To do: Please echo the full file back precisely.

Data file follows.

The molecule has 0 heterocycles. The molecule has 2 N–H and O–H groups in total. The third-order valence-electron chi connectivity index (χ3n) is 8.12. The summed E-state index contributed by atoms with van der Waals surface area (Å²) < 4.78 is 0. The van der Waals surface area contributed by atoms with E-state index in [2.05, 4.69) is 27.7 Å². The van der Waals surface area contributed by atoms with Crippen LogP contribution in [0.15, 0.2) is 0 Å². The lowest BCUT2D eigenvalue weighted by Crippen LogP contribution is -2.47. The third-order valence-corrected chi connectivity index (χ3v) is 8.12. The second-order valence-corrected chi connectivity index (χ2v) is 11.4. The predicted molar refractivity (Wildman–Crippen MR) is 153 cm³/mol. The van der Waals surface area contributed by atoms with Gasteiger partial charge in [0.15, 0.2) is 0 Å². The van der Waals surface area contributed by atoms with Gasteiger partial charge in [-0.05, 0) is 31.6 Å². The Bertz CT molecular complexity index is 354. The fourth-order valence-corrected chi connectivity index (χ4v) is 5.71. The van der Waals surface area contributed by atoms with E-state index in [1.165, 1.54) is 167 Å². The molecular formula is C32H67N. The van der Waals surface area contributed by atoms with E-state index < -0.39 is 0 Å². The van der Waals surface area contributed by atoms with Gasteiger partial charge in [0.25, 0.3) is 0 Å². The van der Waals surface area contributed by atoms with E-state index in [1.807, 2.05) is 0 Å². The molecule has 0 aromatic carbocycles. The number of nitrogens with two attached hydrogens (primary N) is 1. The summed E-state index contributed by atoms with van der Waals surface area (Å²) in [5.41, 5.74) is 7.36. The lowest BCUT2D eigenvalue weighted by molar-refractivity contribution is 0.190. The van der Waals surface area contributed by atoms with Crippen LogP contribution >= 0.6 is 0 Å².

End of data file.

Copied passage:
The molecule has 0 heterocycles. The molecule has 2 N–H and O–H groups in total. The third-order valence-electron chi connectivity index (χ3n) is 8.12. The summed E-state index contributed by atoms with van der Waals surface area (Å²) < 4.78 is 0. The van der Waals surface area contributed by atoms with E-state index in [2.05, 4.69) is 27.7 Å². The van der Waals surface area contributed by atoms with Crippen LogP contribution in [0.15, 0.2) is 0 Å². The lowest BCUT2D eigenvalue weighted by Crippen LogP contribution is -2.47. The third-order valence-corrected chi connectivity index (χ3v) is 8.12. The second-order valence-corrected chi connectivity index (χ2v) is 11.4. The predicted molar refractivity (Wildman–Crippen MR) is 153 cm³/mol. The van der Waals surface area contributed by atoms with Gasteiger partial charge in [0.15, 0.2) is 0 Å². The van der Waals surface area contributed by atoms with Gasteiger partial charge in [-0.05, 0) is 31.6 Å². The Bertz CT molecular complexity index is 354. The fourth-order valence-corrected chi connectivity index (χ4v) is 5.71. The van der Waals surface area contributed by atoms with E-state index in [1.165, 1.54) is 167 Å². The molecular formula is C32H67N. The van der Waals surface area contributed by atoms with E-state index < -0.39 is 0 Å². The van der Waals surface area contributed by atoms with Gasteiger partial charge in [0.25, 0.3) is 0 Å². The van der Waals surface area contributed by atoms with E-state index in [1.807, 2.05) is 0 Å². The molecule has 0 aromatic carbocycles. The number of nitrogens with two attached hydrogens (primary N) is 1. The summed E-state index contributed by atoms with van der Waals surface area (Å²) in [5.41, 5.74) is 7.36. The lowest BCUT2D eigenvalue weighted by molar-refractivity contribution is 0.190. The van der Waals surface area contributed by atoms with Crippen LogP contribution >= 0.6 is 0 Å².